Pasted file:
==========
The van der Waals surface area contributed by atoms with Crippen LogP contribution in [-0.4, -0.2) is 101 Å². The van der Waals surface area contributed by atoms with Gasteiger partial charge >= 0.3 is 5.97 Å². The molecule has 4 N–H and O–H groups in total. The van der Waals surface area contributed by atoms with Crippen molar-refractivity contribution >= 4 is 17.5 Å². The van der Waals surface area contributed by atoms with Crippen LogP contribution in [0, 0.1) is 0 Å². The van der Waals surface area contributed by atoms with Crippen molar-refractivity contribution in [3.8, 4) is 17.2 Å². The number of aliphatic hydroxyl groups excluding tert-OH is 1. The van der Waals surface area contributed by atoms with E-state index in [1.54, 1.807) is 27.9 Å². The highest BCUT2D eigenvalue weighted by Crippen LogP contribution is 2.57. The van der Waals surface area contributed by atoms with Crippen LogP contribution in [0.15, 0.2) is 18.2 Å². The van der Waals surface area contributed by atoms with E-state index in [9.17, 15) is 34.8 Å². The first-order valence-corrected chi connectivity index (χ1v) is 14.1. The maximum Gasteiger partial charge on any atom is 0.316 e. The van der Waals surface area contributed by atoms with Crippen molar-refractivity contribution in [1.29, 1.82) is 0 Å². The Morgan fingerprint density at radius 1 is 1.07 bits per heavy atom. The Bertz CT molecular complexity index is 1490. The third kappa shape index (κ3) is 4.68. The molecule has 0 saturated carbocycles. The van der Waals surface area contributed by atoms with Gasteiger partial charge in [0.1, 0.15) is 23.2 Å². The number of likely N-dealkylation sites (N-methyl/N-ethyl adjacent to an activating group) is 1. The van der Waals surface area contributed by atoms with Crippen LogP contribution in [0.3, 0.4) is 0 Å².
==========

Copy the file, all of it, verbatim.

The van der Waals surface area contributed by atoms with Crippen LogP contribution in [-0.4, -0.2) is 101 Å². The van der Waals surface area contributed by atoms with Gasteiger partial charge >= 0.3 is 5.97 Å². The molecule has 4 N–H and O–H groups in total. The van der Waals surface area contributed by atoms with Crippen molar-refractivity contribution >= 4 is 17.5 Å². The van der Waals surface area contributed by atoms with Crippen LogP contribution in [0, 0.1) is 0 Å². The van der Waals surface area contributed by atoms with Crippen molar-refractivity contribution in [3.8, 4) is 17.2 Å². The number of aliphatic hydroxyl groups excluding tert-OH is 1. The van der Waals surface area contributed by atoms with E-state index in [1.54, 1.807) is 27.9 Å². The highest BCUT2D eigenvalue weighted by Crippen LogP contribution is 2.57. The van der Waals surface area contributed by atoms with Crippen LogP contribution in [0.15, 0.2) is 18.2 Å². The van der Waals surface area contributed by atoms with E-state index in [9.17, 15) is 34.8 Å². The first-order valence-corrected chi connectivity index (χ1v) is 14.1. The maximum Gasteiger partial charge on any atom is 0.316 e. The van der Waals surface area contributed by atoms with Crippen molar-refractivity contribution in [1.29, 1.82) is 0 Å². The Morgan fingerprint density at radius 1 is 1.07 bits per heavy atom. The Bertz CT molecular complexity index is 1490. The third kappa shape index (κ3) is 4.68. The molecule has 0 saturated carbocycles. The van der Waals surface area contributed by atoms with Gasteiger partial charge in [0.1, 0.15) is 23.2 Å². The number of likely N-dealkylation sites (N-methyl/N-ethyl adjacent to an activating group) is 1. The van der Waals surface area contributed by atoms with Crippen LogP contribution in [0.3, 0.4) is 0 Å².